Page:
Globe-Gazette from Mason City, Iowa on January 14, 1937 · Page 44
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Globe-Gazette from Mason City, Iowa · Page 44

Mason City, Iowa
Issue Date:
Thursday, January 14, 1937
Page 44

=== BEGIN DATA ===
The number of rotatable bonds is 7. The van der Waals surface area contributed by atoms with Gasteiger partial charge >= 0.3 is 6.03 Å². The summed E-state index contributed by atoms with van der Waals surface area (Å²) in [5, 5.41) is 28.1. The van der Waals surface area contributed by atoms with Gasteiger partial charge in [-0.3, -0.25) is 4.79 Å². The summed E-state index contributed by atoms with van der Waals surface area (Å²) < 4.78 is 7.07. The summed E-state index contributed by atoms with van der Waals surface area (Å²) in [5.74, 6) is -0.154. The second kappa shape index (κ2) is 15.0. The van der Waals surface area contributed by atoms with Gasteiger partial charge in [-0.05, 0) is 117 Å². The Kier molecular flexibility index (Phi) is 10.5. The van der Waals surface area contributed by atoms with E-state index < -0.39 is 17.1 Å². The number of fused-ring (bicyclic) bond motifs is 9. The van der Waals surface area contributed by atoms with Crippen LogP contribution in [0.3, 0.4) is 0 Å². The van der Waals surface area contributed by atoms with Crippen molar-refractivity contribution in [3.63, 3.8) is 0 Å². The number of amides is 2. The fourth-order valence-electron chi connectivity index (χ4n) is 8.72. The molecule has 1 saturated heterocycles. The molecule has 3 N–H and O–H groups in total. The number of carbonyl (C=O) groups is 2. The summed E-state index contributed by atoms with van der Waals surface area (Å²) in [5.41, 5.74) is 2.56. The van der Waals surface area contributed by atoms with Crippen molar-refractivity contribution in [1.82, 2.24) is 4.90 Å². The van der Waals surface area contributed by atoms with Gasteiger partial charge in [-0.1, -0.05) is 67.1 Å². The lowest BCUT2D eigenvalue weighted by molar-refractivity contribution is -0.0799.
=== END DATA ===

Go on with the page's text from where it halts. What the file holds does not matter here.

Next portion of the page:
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MASON' CITY GLOBE-GAZETTE, JANUARY 14 B 1937 MASON CITY GLOBE-GAZETTE AN A. W. LEE NEWSPAPER Issued Every Vittk Day by the MASON CITY GLOBE-GAZETTE COMPANY 1H-123 East State Street Telephone No, 3800 LEE P. LOOMIS ----- Publisher W. EARL HALL - - - - Managing Editor ENOCH A. NOREM - - - City Editor LLOYD L. GEER - - Advertisirg Manager Entered ai second-class matter April 17, 1630, at the post- office at Mason City, towa, under the act of March 3. 1879. MEMBER. ASSOCIATED PRESS which Is exclusively entitled to the use for publication o; all news dispatches credited to It or not otherwise credited In this paper, and all local news. MEMBER. IOWA DAILY PRES3 ASSOCIATION, with Dei Moines news and business offices «t 405 Shops Building. SUBSCRIPTION RATES Mason City and Clear Lake, Mnson City ar.d Clear Lake. by the year ...,..,. .$7.00 by the week S .15 OUTSIDE MASON CITT AND CLEAR LAKE AXD WITHIN 110 MILES OF MASON CITT Per year by carrier S7.00 By mall 6 months $2.25 Per week by carrier ....3 .15 B>y mail 3 months S1.25 Per year by mail S4.00 Ev mail 1 mdhth $ .50 OITTSIBE JIM Mil.? ZONE IN" IOWA AND MINNESOTA Per Year.. 58.00 Six months . W.25 Three months.. $1,75 JN ALL STATES OTHEK THAN IOWA AND M1VXESOTA Per yr..JK.OO 6 months--54.50 3 n onths 52.50 I month..$-1.00 America at Crossroads rpHE president in his vigorous appeal to the judi- •"• cial branch of government to take a progressive attitude in its future interpretation of the laws passed by congress raised :<">-">e extremely interesting points for study. The whole subject of popular government is brought ID for review. A principal mark of the American system of government has been the specific defining by constitution of the three branches of government, Esch was explicitly endowed with certain powers and to the states was reserved all powers not expressly sranted to the central government. In the past four years tl ere has been an unprecedented leadership of congress by the chief You explain—we can't—why it is that our sob- sisters of both sexes nave so much more concern for the killer than for the family of the person who got killed. The monument Iowa house republicans might build for their confrere, Albert Beltman of Hospers, would look strangely like a tombstone. The Methodist church is the only organization in America that has sponsored more Boy Scout troops than the American Legion. Some will say that it was'just a case of Wisconsin not being big enough for two ambitious men. Some brides cry to get things out of their systems; others to get things out of their husbands. All eyes are on Nebraska's new, streamlined, one-house, all-male legislature. Young Feller, you'd better be good! Referring to Bob, of course. Where are the liberals of yesteryear? Ask Glenn Frank. PROS and CONS WORTH-20 MINUTES W. G. Williams in Garner Leader: What on the surface seems a foolhardy program being conducted at the present time by the state highway commission proves, on investigation, to be a conscientious and purposeful survey. We admit frankly that when we were first accosted by a polite young man who explained that he was working for the state commission doing survey work we had misgivings that his time, and ours, was about to be wasted. When he asked if we drove to work, if we executive. He refers to it as teamwork; others call ! aUe ^ ded _ f °°. tba1 !. g , ames V_ we , n L of E en t( L Clear _ Lake it surrender by congress of its traditional place in the governmental picture. However it be apprals- and However ed, the fact clearly is that congress has been is going To be pliant to the president's wiil. Nov.' the judicial branch is admonished to join this merger in the name of liberalism and progress. trips lions and then asked us to tell what roads and streets we used and approximately how many miles w traveled each year, we were still rather confident that we had sized up the situation accurately. Results that are being tabulated from the survey Those who question Mr. Roosevelt's sincerity | show that the program is a conscientious one. The were in a sad minority at ihe last fair test on ihe ! purpose, we have learned, is to determine directly question. Nor is it effectual to quarrel with his I r - om automobile owners the relative amounts of service rendered by -those state highways com- cemand for modernising the fedc"t,l svstem 10 meet i . . .,,,,-., , ,, changes in the economic svstem. Bv the same token i f™ the f f dera aid ***l*™, by all other state . , ., _ ', , . :, .... i highways and bv local roads and streets; it is also sincerity should be conceded to those wr.o ; (hc • to "indicate the relative use of these on a retention of the genera, frame of constnu- Iacililic , s by Iov , a rcsid ents. tional freedom, a thing they oelicve can DC done j The information so gathered will be used in a without permitting government to become otn-of- I comprehensive highway planning program for the date, stagnant r.r.d helpless. i state. Government must govern or sive way to some | So if you are accosted by one of these young other government that wi!J. The break-down of j men, don't think that he has an amazing curiosity DAILY SCRAP BOOK by Scott oF MALABAR. t IKDIA, SHOcrT" FisH wrfft CoPlEP PROM ; INTRODUCED BY SAIL-— 6rl£ WA$ BUILT" AROUKP "CLEOPATRA'S NEEDLE" i N IK 1877-78,' ROLLED ^o -f«E SEA AND •fRAN$PoR<£D-frit OBELISKL-TO ."loWE-D ByfrlE ONCE FAMOUS LOMDON-<U<i " WERE USED PEKNlES IN 61V1L WAR. I-/4 OBSERVING WSlggEW "What Would Vou Do In Case of a Kidnaping? was asked what I would do if I \vere ordered to pay a ransom for the release of a kidnaped youngster, assuming that I had something to pay. The doctor who asked it was pretty sure that he would sit tight and Who Thinks Mae's Worth Seven Shirley Temples? sometimes despair at 1fc« way in which justice i* strained. There's one example in the recent publicity on yearly incomes out in Hollvwood. Shirley Temple, that amazing little actress who has brought clean entertainment to the millions, received $66,000 for her efforts. And that's a huge amount in anybody's league. But in the same reflecting on the fate of the little j period, Mae West, whose contri- Mattson bov. let the government their best. agents do "You hardly ever get the children back alive anyway."- he said, I frankly admit I don't know what I'd do. I suspect, however, that my course would be pretty much what that of other parents has been. Thoughts of the return of my loved one would transcend all else. Every time I think of this, I recall the legislation once proposed to make the payment of a ransom a serious offense ; .n the eyes of the j bution to the movies not only may be but is being debated, received $480,833, almost seven times at much. No justice, sez I. Speed Chief Factor in Highway Killings draw on an address made by L. St Clair, director of the accident prevention conference recently sponsored by the department of commerce in law. Parents complying with kid- ! Washington, for the folloxving slant on the mounting death toll napers' demands would be imprisoned under the proposal. The theory was that this would be no come from the activity. Thus the usual incentive for child-snatch- a warning to kidnapers that financial gair. could possibly (nationally if not in Iowa) on streets and highways: "Deaths can be decreased if th« nation will face the facts about all major accident causes and adopt and enforce remedial meas- ing would be eliminated ' ures regardless of selfish protests. Only thing wrong with this is! " One oi the most important that the law would never be en- j dcalh csuses generally ignored forced. Public sentiment would Puolicly, but recognized by all in- not stand for heaping further formed persons, is the temptation pain on the parents of a" kidnaped to s Peed, undcl ' dangerous condi- DIET and HEALTH By LOGAN CLENDENING, M. D. parliamentary systems that set entangled in their own confusion and partisanship :s the seed ci revolution ?nd dictatorship. I: has happened repeatedly in Europe where people-.- ] about your personal affairs. He's only trying to help you remember your trips. And by giving him 20 minutes o£ your time you may be insuring that given up their deciding voice in governmen: after-government lie- cause the ?\?tem failed to fun .-lion, and turned to dictators who. though hating democracies, at any rate would act and get things done. It is for Americans to measure our situation and decide as best they can whether we have reached this position, and if so whether Mr. Roosevelt's roads you like vears to come. to use will be best maintained in PASSING THOUGHT Two Rivers. Wis., Reporter: When the president attacked the practice of tenant-farming in his congressional address, he must have caused many thoughtful men to think back of that picture and realize thnt. the reason for most of the tenancy dis- call upon the supreme court to destroy its own functions is the proper remedy. The president has posed the issue, and th next move is clearly up to the supreme court. ML". Roosevelt has rejected the alternative of a co-jstivjtional amendment by which the powers he believes the federal government needs could be gi anied by the states to the executive ar.d legislative tranches—to prcsi- I farms of their own—and so, perhaps, build up an- rient and congress. He ha 1 ; decided upon a short- I other surplus? cut. by means of supreme court obedience. If he i Admittedly, tenancy is a bad thing. But it docs not achieve U—what then? ' > s the way most farm youngsters, without means, Mr. Roosevelt does not say. Pcr'.vps he has j Set their start, and it is not always a service to tress is ths new deal's reduction of the cotton crop. That threw millions of share-croppers—tenant farmers—out of work, and gave the country the problem which the president asks congress to solve. The cotton curtailment program was entered upon to absorb a surplus, really at the expense of the tenants. Now- the president proposes to spend a lot of tax monej' to put the tenants on mortgaged not decided upon a course But ;C the supreme court does not yield obedience, he will have but two courses open, short of surrender of his own policies: first, the use of his executive power to en- f?rce laws over the constitutional ban of the court; second, proposal of the amendments necessary to permit his policies full function. It should be noted that while he has not proposed an amendment, he has not definitely said he would not. A Ban on Alien Marriages A LMOST from the beginning of the American consular service, marriage between our government's representatives nnd the citizens of the country in which they are stationed has been a problem. And a real problem it is too for the reason that such marriages invite, if indeed they do not compel, a dT.idcd loyalty <-:i the part of these consular employes who should, be 100 per cent loyal to the United States I thcm to P ut lhcm on a hcavll - v in debt to the government or anybody else, before they have learned the farming business and proved they know WH.-VT ARE WE GOING TO DO? Sheffield Press: The statistics will be rather gruesome but, in a few weeks, you will hear that the year 1936 set a new record in the number of lives snuffed out on the highways of America, where millions of sensible citizens pursue the great god speed when they sit behind a steering wheel. GOING STRONG AT 78 Marshalllown Times-Republican: Carrie Chap- Iowa w'oman and nationally in the cause of women, has attained the age oC 78. Mrs. Catt has filled a place of prominence usefulness in national affairs and is still going strong despite her years, SHAMEFUL PRACTICE! Ames Tribune: The queerest thing about the Chinese is the way they celebrate New Year's. man Can, former known as a leader In the current issue of the United States News, j Tney go arounc i paying their debts. a column of comment from 'AC newspapers of America on the recent ban on ; ; marriages declared by the diplomatic service is reproduced. All of the papers quoted from were ; :i sympathy with the prohibition. Some came through with the suggestion that the scale of pay should be raised sufficiently to permit any cons'-!ar worker to take an American wife with him to his post. "The only alternative," suggests the Minneapolis Tribune, "would be to insist h,at every American in the diplomatic service be at that rate unyielding strong-willed type of male who does exactly as he pleases, quite regardless of his wife's suggestions. But alas, the best diplomats—'he most accomplished peace-keepers—are invariably husbands of the other sort." Now that the election and the serious issues raised daring the campaign arc well past, newspapers have space to give to questions no more far-reaching in their effect than the one here considered. SAFETY DISSECTED Clear Lake Reporter: Safety in auto driving is 99 per cent common sense; accidents, 99 per cent thoughtless hurry. A Business Pioneer Passes TWTASON CITY has I-ecn saddened this week by **^ the passing of one nf its most Invrd and revered business pioneers. Charles W. Damon ramc to Mason Civ, ,icar the turn of the century. He not only saw V -it was an important part of Mason City's evolution from jast another little county seat town to the flourishing business and industrial center of today. In business he was known as a :;quareshooter. In civic affairs he was guided by the ruls o£ supporting that which he believed to be for the good of Mason City. In his individual capacity he was a good neighbor and a true friend. The decision to perpetuate his name in the business house he had helped establish and develop was a genuine testimonial to the fine reputation he bore. His passing is another impressive m?'.iireslation of the march of time. On the fingers of one hand one could count the men still doing business at the old «tand whose period of activity coincided with or exceeded that of Charlie Damon. He lived in an interesting and important era; his was an uncommonly fruitful life. EDITOR'S MAIL BA& It's a choice recomrnenaation for O. J. Ditto that his neighbors of northwest Iowa seem unanimous in their dssire for his reappointment as state highway commission chairman. THE FORMER KING AND MRS. SIMPSON (By an English born resident of Mason City) MASON CITY—I take this opportunity, having been asked several times, to express py views on the most discussed incident in a decade, namely the abdication of the former King Edward the VIII of England and his contemplated marriage with Mrs. Wally Simpson. While there are some persons who look upon this incident as a diplomatic geslure, I firmly believe that Mr. and Mrs. Wally Simpson and the former King Edward of England ,came to a perfect understanding on the common laws of nature and I rather think the former King Edward believed he had found the one woman of his choice. Personally I admire him for his courage and self sacrifice. He laid his cards fairly and squarely on the table, and the Americans believe in the pursuit of happiness. By abdicating the English throne, the former King Edward of England made it possible for the new King George VI, his brother, to ascend the English throne and to reign over all English subjects and all of her dominions. The former King Edward VIII in his own words remarked, "My brother will make a better king than I." Open confession is good for the soul. I sincerely hope the former King Edward VIII of England and Mrs. Wally Simpson will be very happy and that the incident, sooner or later, will be like a closed book with history written on every page. She, Mrs. Wally Simpson, an American, he the former King Edward VIII, an Englishman. And while discussing the relationship between these two notables, I pray there may never be a broken link in the chain of friendship which now exists between these two great English speaking nations. America, like the Statue of Liberty, stands out as a beacon light, directing, guiding and pointing the way to a true world democracy. And while I have more than a spark of love for the land of my birth, I thank God for America. And I shall strive at all times to be a true and loyal American citizen. JOHN A. MILLS. , PATIENT CAN AID IN RECOVERY now and then I meet a patient for •E' whom 12 or 15 years ago I prescribed a regime of exercise or diet, and when I find he is still following it, 1 am frankly amazed at his constancy —sometimes even more astonished at the excellence of the results that have followed." says the author of an interesting work on the "Art of Treatment, 1 ' just published. I can confirm the observation out of my own experience, and yet 1 still stand in astonishment before it. First, I am astonished at its rarity. Why shouldn't it happen all the time? Here are people who come to a doctor with grievous and intricate things the matter with them. It takes the doctor some time to discover them all: He uses the resources of centuries of scientific discovery to do so. Then he outlines the most successful methods of righting the matter: Only it must be continued for a long time. Dr. Clendeninj All this costs money. The patient pays his hard earned money, tries the diet or regimen for a while, feels better, feels well enough not to be worried any more, and drops it. I suppose it's human nature. Our fellow creatures can be screwed up to follow a plan of treatment for a while.. They wiil submit to nearly anything so its over soon and promises immediate relief—a surgical operation, X-ray treatment, some dental work, two weeks of hot baths at the springs, a course of injections in the veins—but for the long pull, they stay on the diet,, or whatever it is. until they feel some improvement, and then they want to forget the doctor and the treatment. Just as astonishing is our astonishment at how a diet works if it is persisted in long enough. As doctors, we are often just as skeptical as the layman about the value of continuing on a diet. That is because we have so seldom had an opportunity of'seeing it given a chance. We so seldom see anyone who follows it out over the length of time required. Sometimes you find wisdom and strength of character in the most unexpected places. The author of "The Art of Treatment" tells the story of a Negro with diabetes who had become £ugar- free on a diet, and his doctor wanted to increase his starch allowance. The patient said, "No, sir, boss, I'd rather eat what I'm eatin' now. I felt so feeble and po'ly when I eaten biscuits and hominy, I'd rather eat what I'm eatin' now." I wish I could get all the diabetic patients I know to understand that point of view. A sweet dessert may tempt them, and they do riot seem to realize that it docs them no good at all: It goes right through and is never used in nutrition. They would starve to death on it because the body cannot use it. When patients "give down" to the treatment and really begin to use it, they invariably feel better. Like Charles Keene's bus drivers. "How's Jim?" says one to the other. "Oh! Better now," is the reply. "He's takin' his lotions regular now. Some can never get up enough resolution to take a cure at home, no matter how simply it can be arranged, and hence have to go to sanitaria or springs or special health resorts. At such places, where everyone is taking the cure, it is hard not to fall in line. This is their great advantage. EARLIER DAYS IN MASON CITY Told by Glnbc- GilzcUc Flics child. —o— Snow Clearance Here Best, Says Traveler talked the other day with a traveling man whose work takes him into seven or ei i lions, held out to drivers. They | are supplied with cars capable of I making 100 miles an hour, given lights unsafe at more than 40 miles, permitted in many states to run vehicles that have not been inspected, and then urged to smash-ups 1t . -r . , i , . i "They wil! continue to increase rf«~ , - -* T t -a -A H I ,iThe temptation to press the accel- Wd& f hT v^ncT^ i *?«* do'wn to the floor regardless number is sizable, Mason City has | done the best job of keeping her j fj 1 ' downtown streets free of snow. To j the street department, my bow. Thirty Years W. L. Jones returned today from a visit with relatives at Eldora. Frederick Larrabee, son of Former Governor Larrabee, was in the city yesterday for a visit with friends. The Rev. C. H. Bohn left today for a visit at Cedar Rapids. Mrs. Verne Rule left today for Waverly for a visit at her parental home. Patrick Featherstone of Red Wing, Minn., was in the city today on business. L. M. Van Auken left today for Charles City on K. P. business. Mr. and Mrs. Amos Hallock returned to their home at Storm Lake today following a visit with friends in the city. Helen PilJsbury of Milford is visiting in the city with friends .tor a short time. Twenty Years Ago— The high school basketball team defeated Plymouth 30 "to 25 last night at the local gymnasium I with Funk, star forward, caging 7 fieldgoals in j the first half of the game. Fred Ford of Rockwell was a business visitor in the city today. E. G. Dunn is spending a few days on business at Elkader. . Mrs. Addie Hill of Amboy, III, is visiting m the city today. • County Clerk F. M. Graham of Charles City visited friends in the city last night. Helen Victoreck has returned to Minneapolis following a few weeks visit in the city. Ten Years Ajo— Lights on Bridge Are Bright as 35 Full Moons inadequate lights, bad roads, and strong laws, or anything else drivers to resist, especially in rural sections after dark. And it is there and then that the most horrible accidents are occurring." The conference, formed by See- am told that one of the i retary Roper at the request of J most remarkable features i President Roosevelt, now has set of that marvelous new j up contacts in all states, and will San Francisco- Oakland is its light- [ work for improved legislation It's the largest sodi- with safety groups in all legisla- ui the world. Nine tures which will meet during 1937. ing system. um layout hundred and twenty-four lights— the equivalent- of 35 full moons!— make the bridge so light that mo- Based on suggestions received, St. Clair recommended, among other things, that maximum speeds torists are asked to turn off or j be definitely reduced to 50 miles dim their headlights while cross-1 an hour, by governors or other ing the bridge. l mechanical devices, if necessary. Answers to Questions By FREDERIC J. RASKIN PLEASE NOrE—A reader can pet the answer to uny qaestlon of f»ct by writinc the Mason Cily GIobe-Ga7otte T s Information Bureau, Frederic J. Bankin. Director, Washington. D. C. Please send three (3) cents poslace for reply. How many kinds of cheese | culture says one of the heaviest made in Europe and America? horses on record weighed a little H. M. more than 3,500 pounds. j About 150 kinds. j How much time and money did Is "Nazi" formed from the first i H. R. Ekins' trip around the world syllables of two words in the actual name of the party? R. K. Dr. Scholz of the German embassy says it is composed of the two first syllables of national, pronounced nazi-onal in German. The term, Nazi, was very easily introduced into the German vocabulary since it resembles literally the j appeared in 1892. familiar expression used in the consumc? E. W. The World-Telegram reporter made the trip in 18 days 14 hours 56 minutes 50 2-5 seconds at a cost of aoproximately $5,000. When was "The Prisoner of Zcnda" first published? A. T. This novel by Anthony Hope . "" . . j. _ /„,,, .,,„„!-„ ;,-, laminar expression us^a in u Mrs. Sam Raizes is spending a few weeks in Bavajjan v( £ nacular (s]ang) for Jordan, Minn. . , . E E. Ocken has returned from a ousmess trip to Fairmont, Minn. , Capt Johnny Moen paced the high school basketball team to a 28 to 12 victory over Hampton last night as both quintets gave poor exhibitions of basketball. . CHICAGO—All the baseball players involved in the alleged scandal between the White Sox and Tigers in 1917 were exonerated in a decision given today by Commissioner K. M. Landis. Mason City is one of 32 cities in Iowa designated as sites of high school basketball sectional tournaments in March. More than 600 schools have ai- ready entered the Iowa elimination tournaments "• determine the state cage champion. peasant boy. The latter Nazi naturally derive? from the given to. can tree cultivated in the West In- How does one first address an archbishop? H. S. Your Grace. Do any of the new federal buildings in Washington have escalators? G. H. The interior department building, now about ready for occu- dies and Brazil. It contains a large! pancy, is the first. These run from proportion of caffeine and some the basement to the second floor The building is also served by 20 high speed elevators. Has anyone ever estimated the number of needles on a pine tree? theobromine. The nut is about the size of a chesnut and is chewed as a condiment and stimulant, and the extract is used as a tonic drink. TOMORROW By CLARK KINNAIRD Notable Births — Pierre Samuel duPont, b. 1E70, in Wilmington, Del., chairman of the board of the top duPont company . : . Ivor N. Davies, b. 1893, in England, i actor, dramatist, songwriter (Keep the Home Fires Burning, etc.) known as Ivor Novello . . . Wladyslaw Theodor Benda, b. 1873 in Poznan, Poland, naturalized American illustrator and decorative painter T. . Ruth Slenezynslci, b. 1925, prodigy-pianist Thomas Walker, b. 1715, in Gloucester county, Va., a future notable explorer. His achievements are usually overlooked in school texts. He was the first white man to enter Kentucky, preceding Daniel. Boone by 13 years. He discovered Cumberland Gap and Cumberland river and named them both. • ALL OF US By MARSHALL MASLIN "BE LIKE AN APPLE TREE" on __ _ O NCE an old farmer, sitting on his front porch F ; nk ] e ) 10 j;f e] both 1932 graduates toward the end of his life, decided to give me of v _ M _ L _ are the authors of When did St. Simeon Stylitcs I K - R •e? ^ D C ! ^ r - A- '*-'• Maclvinney of Ashe- St. Simeon was born in north- | viHe, N. Car., counted the needles ern Syria fourth - I'M •] \-v\ nr\'i £', f:*-\' nrvjT" An— : O — O.UUU. vacancies ,In What Virginia Military Institute ! ™"y s wil1 be filled this I boys wrote a play about the school j | now on Broadway? H. J. | John Monks, Jr.. and Fred St. Simeon was born in north- | viHe, *. Car., counted trie neeaies ern Syria toward the close of the ! on a tree 34 feet from the bottom fourth century A. D. and became | ]™'° to the top and found it had a monk in a monastery near An- ; 32o.OOO. „„_ lioch j How many vacancies ,In CCC \«7,._* IT; :_:„ TI.T:I:.—. T-^J:«,.<„! camDS will be filled this month? There is room for 50,742. a bit of advice. "Son " said he, "the best thing you can do is imitate a bearing apple tree. You just watch a bearing apple tree from spring to spring and you 11 not see anything finer than that THE NEW TESTAMENT "Brother Rat." Why has one cameraman the exclusive privilege of photographing the Dionne quintuplets? E. H. The Globe-Gazette offers a New Testament, with a mass of supplementary material such as harmony of the gospels, great periods Fred Davis, as a representatix-e of Bible history, and a specially . B;b] assistanc .procur.nfined- promise of good fruit in _ at its trunk and branches, too. just before those I; buds break open and see how strong and graceful j ical supplies, clothes, etc., Dr. Da- thev are plenty big to hold the harvest that's com- ! foe, to express his gratitude, seine They've been carefully pruned; the farmer lected Davis wncn tnc exclusive ' Jan. 15, 1783—The Earl of Stirling died in Albany, N. Y., aged 57, of gout. As William Alexander, this wealthy aristocrat, one of the founders of King's College (Columbia), had fought with distinction on the American side in the Revolution! Jan. 15, 1810—New York City government forbade masked balls and parties. ONE MINUTE PULPIT—-Wives submit unto your own husbands.—Ephesians 5:22. ing. . . . They've does that but you got to do your own pruning, just as you got to "do your own thinning later on when the apples begin to form. "You can't be big apples, boy, unless you learn how to thin yourselves properly. You can't do everything you want to do. You've got to pick and choose and concentrate a bit if you want a decent crop. A lot of little apples may be sweet, but you can't put them on the market. "The kind of apples you want is nice, solid, shapely ones with a good color and plenty of juice in them. The kind that have a nice feel in your hands and make a nice crunch when you chew them and have a good flavor to them. ... I always figure a good apple with some body to it and juice and flavor something you can take a good salis- factorry bits out of. "A young fellow ought to produce a good crop, one he can be proud of, and then he ought to be content—or at least as quiet as a good apple tree —to drop his leaves and prepare himself for the winter that's, sure to come, just like it comes to rights contract was signed. Do bees Rather ncctai- from red clover? C. D. Red clover is not used by honey bees because the tube of the flower is so long the sucking tube of the honey bee can not reach the honey. How long has the Lincoln cathedral a capella choir been organized? T. N. Over 16 years. lowly Man of Galilee made pertinent observations about justice, taxes, wages, la- capitalists, classes and masses—precepts that are as pat today as they were two thousand years ago. A copy of the New Testament with the sayings of the Saviour printed in red wiD help you to locate quickly the subject you desire. This unusual volume contains 254 pages printed on thin Bible these old trees of; mine. Just remember what I'm telling you and you'll save yourself a whole lot of trouble." I didn't pay much attention and perhaps these aren't his exact words—but I do remember that once an old farmer compared life to an apple tree and there was wisdom in his words. include 55 mixed voices, many of tho members being undergraduates of the University of Nebraska. What can I do or wear to keep ] from setting so called electric shocks while walking about niy home? I. R. v Static electricity is often generated by persons walking about, particularly over carpeted floors in cold dry weather." There is no remedy except more moisture in the air. What is the weight of the heaviest horse? E. S. Records of the heaviest and tallest horses are very difficult to obtain. The department of agri- paper and is bound in a flexible The choristers I black cover - Use "upon. The Mason City Globe-Gazette Information bureau, Frederic J. Haskin, director, Washington, D. C. I enclose 20 cents in com (carefully wrapped) for the New Testament. Name Street City State (Mail to Washington, D. C.)'